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Resume Resources and Tips

March 4, 2009

After writing this post about applying for a job, I have been meaning to write more about how to stand out, mistakes to avoid and tips for the person who has to sludge through all of the submissions.  And of course, the internet and blogosphere usually get to it before I do. I will still be adding some tips and tricks I have learned along the way, but for now – I just want to share some articles that I would have written myself, if I wasn’t so lazy.

I agree with most of what she has to say here – really focusing on giving a recruiter what they want and personalization. The two nitpicks I have are professional resume writers (send it around to enough friends, especially friends who have been put in the position of hiring people before, and you should be okay) and to send your information as two .pdf files.  While a back-up cover letter as a PDF may not be a bad idea, I really believe that your cover letter should be in the body of your email. Give them a reason to click! Also, make sure to check and see what the description specified. If they only want .doc files, your .pdf could be discarded without a click.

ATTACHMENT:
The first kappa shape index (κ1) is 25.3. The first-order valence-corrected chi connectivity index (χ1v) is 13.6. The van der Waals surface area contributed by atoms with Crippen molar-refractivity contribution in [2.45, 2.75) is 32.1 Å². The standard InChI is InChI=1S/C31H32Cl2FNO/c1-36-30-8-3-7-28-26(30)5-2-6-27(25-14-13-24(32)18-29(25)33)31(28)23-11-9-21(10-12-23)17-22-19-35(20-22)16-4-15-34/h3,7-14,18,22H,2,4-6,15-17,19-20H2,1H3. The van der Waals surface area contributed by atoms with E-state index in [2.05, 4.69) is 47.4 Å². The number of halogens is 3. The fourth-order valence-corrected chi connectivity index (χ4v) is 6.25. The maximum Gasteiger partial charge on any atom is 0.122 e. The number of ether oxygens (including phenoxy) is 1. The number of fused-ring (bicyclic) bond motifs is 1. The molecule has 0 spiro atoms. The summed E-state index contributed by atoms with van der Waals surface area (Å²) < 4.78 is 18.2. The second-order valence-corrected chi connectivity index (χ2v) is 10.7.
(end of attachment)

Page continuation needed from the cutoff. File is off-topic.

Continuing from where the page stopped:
I can’t believe some of the things people send in resumes. Unsolicited writing samples, pictures, art portfolios in deviantART for a clerical position. I would also add “interests” here. Unless you have something that you think would stand out and get your foot in the door (having a hard time thinking of an example…) do not tell me you are into “hanging out”, “dancing”, “movies” or “clubbing”. I swear these are real-life examples.

Also, the forgetting fancy formatting is good advice, unless you are applying for a creative-y type job. Just, don’t go overboard.

The proofreading here is really important. There is nothing worse then telling a prospective employer that you are detial oriented. I may just be super-picky, but I know that whenever I have had to sift through resumes, the most basic sorting I did was get rid of anything with typos (after getting rid of anyone who didn’t follow any instructions I put in the job description). If the minor typo is in the obviously specfically crafted cover letter, and the rest of the resume was great – you may get a pass. But at the bare minimum, I want to hire someone who, before they send out a resume to every potential employer on the planet, knows enough to spellcheck, proofread and get a competent person’s opinion on their calling card. Believe me, after I get rid of all that junk, I still have plenty to look through. Don’t take yourself out of the running early because you made a silly mistake.

One Comment leave one →
  1. March 10, 2009 9:43 am

    Thank you for the helpful information. I bookmarked your site, and I hope you keep up the good work on making your blog a success!

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